- Encouraging development and economic reform. GATT provisions intended to favour developing countries are maintained in the WTO, in particular those encouraging industrial countries to assist trade of developing nations. Developing countries are given transition periods to adjust to the more difficult WTO provisions. Least-developed countries are given even more flexibility and benefit from accelerated implementation of market access concessions for their goods.

Main functions

The essential functions of the WTO are:

- administering and implementing the multilateral and plurilateral trade agreements which together make up the WTO;

- acting as a forum for multilateral trade negotiations;

- seeking to resolve trade disputes;

- overseeing national trade policies; and

- cooperating with other international institutions involved in global economic policy-making.


The highest WTO authority is the Ministerial Conference which meets every two years. The day-to-day work of the WTO, however, falls to a number of subsidiary bodies, principally the General Council, which also convenes as the Dispute Settlement Body and as the Trade Policy Review Body. The General Council delegates responsibility to three other major bodies - namely the Councils for Trade in Goods, Trade in Services and Trade-Related Aspects of Intellectual Property Rights.

Three other bodies are established by the Ministerial Conference and report to the General Council: the Committee on Trade and Development, the Committee on Balance of Payments and the Committee on Budget, Finance and Administration. The General Council formally established, in early 1995, a Committee on Trade and Environment, which will present a report on its work to the first meeting of the WTO Ministerial Conference, scheduled for December 1996 in Singapore.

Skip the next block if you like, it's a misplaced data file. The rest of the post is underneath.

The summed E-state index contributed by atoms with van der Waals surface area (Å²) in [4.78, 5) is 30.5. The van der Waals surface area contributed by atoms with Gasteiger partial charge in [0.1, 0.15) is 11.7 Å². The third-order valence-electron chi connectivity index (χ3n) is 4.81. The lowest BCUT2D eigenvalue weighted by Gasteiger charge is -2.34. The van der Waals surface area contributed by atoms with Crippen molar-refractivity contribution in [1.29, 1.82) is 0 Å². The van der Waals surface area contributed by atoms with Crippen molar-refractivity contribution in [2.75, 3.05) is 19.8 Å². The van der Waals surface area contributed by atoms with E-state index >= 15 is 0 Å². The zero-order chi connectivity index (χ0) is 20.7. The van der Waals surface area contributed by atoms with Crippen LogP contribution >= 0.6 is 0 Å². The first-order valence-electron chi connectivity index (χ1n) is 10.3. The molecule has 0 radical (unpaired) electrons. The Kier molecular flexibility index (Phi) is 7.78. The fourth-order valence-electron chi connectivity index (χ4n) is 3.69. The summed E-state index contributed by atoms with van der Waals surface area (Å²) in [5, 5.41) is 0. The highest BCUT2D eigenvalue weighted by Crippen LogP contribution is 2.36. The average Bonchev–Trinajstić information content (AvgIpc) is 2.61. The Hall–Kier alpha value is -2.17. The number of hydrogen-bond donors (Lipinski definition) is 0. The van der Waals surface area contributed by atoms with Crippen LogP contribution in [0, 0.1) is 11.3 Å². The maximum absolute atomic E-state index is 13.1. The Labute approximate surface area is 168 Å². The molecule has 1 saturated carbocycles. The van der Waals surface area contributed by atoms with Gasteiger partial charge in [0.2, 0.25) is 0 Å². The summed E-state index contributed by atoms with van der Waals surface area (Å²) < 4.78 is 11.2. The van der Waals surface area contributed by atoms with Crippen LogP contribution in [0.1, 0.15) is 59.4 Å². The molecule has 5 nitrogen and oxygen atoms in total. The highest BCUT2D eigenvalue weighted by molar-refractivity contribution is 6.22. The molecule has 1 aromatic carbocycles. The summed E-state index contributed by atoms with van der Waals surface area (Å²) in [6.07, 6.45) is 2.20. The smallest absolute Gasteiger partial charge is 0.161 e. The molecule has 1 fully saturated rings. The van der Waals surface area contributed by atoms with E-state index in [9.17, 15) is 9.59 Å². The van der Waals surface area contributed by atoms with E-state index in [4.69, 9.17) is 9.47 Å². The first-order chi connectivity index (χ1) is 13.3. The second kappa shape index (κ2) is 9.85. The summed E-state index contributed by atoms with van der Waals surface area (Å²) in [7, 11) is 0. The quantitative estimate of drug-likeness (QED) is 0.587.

Each of the plurilateral agreements of the WTO - those on civil aircraft, government procurement, dairy products and bovine meat - have their own management bodies which report to the General Council.

Secretariat and budget

The WTO Secretariat is located in Geneva. It has around 450 staff and is headed by its Director-General, Renato Ruggiero, and four Deputy Directors-General. Its responsibilities include the servicing of WTO delegate bodies with respect to negotiations and the implementation of agreements. It has a particular responsibility to provide technical support to developing countries, and especially the least-developed countries. WTO economists and statisticians provide trade performance and trade policy analyses while its legal staff assist in the resolution of trade disputes involving the interpretation of WTO rules and precedents. Other Secretariat work is concerned with accession negotiations for new members and providing advice to governments considering membership.

The WTO budget is around US$83 million with individual contributions calculated on the basis of shares in the total trade conducted by members. Part of the budget also goes to the International Trade Centre.


Mr. Renato Ruggiero

Contact information

World Trade Organization
Centre William Rappard
154, rue de Lausanne
CH-1211 Geneva, Switzerland
Telephone: 7395111
Fax: 7395458
Internet inquiries: webmaster@wto.org